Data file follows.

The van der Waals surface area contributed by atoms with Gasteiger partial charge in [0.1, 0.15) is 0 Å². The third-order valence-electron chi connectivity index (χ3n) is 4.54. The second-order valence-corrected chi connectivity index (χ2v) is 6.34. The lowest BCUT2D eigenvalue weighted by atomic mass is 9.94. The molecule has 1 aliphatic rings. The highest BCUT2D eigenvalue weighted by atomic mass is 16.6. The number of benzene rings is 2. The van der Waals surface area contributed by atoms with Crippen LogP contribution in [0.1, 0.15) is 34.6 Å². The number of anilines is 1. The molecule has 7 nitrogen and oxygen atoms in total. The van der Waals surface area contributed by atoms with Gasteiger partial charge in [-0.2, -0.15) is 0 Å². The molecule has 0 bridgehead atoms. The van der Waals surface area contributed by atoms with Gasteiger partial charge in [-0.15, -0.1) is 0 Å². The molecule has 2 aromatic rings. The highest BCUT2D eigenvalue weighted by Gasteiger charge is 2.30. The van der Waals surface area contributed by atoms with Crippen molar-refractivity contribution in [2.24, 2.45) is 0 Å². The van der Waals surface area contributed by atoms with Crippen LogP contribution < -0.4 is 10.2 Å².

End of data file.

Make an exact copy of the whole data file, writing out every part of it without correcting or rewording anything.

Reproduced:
The van der Waals surface area contributed by atoms with Gasteiger partial charge in [0.1, 0.15) is 0 Å². The third-order valence-electron chi connectivity index (χ3n) is 4.54. The second-order valence-corrected chi connectivity index (χ2v) is 6.34. The lowest BCUT2D eigenvalue weighted by atomic mass is 9.94. The molecule has 1 aliphatic rings. The highest BCUT2D eigenvalue weighted by atomic mass is 16.6. The number of benzene rings is 2. The van der Waals surface area contributed by atoms with Crippen LogP contribution in [0.1, 0.15) is 34.6 Å². The number of anilines is 1. The molecule has 7 nitrogen and oxygen atoms in total. The van der Waals surface area contributed by atoms with Gasteiger partial charge in [-0.2, -0.15) is 0 Å². The molecule has 0 bridgehead atoms. The van der Waals surface area contributed by atoms with Gasteiger partial charge in [-0.15, -0.1) is 0 Å². The molecule has 2 aromatic rings. The highest BCUT2D eigenvalue weighted by Gasteiger charge is 2.30. The van der Waals surface area contributed by atoms with Crippen molar-refractivity contribution in [2.24, 2.45) is 0 Å². The van der Waals surface area contributed by atoms with Crippen LogP contribution < -0.4 is 10.2 Å².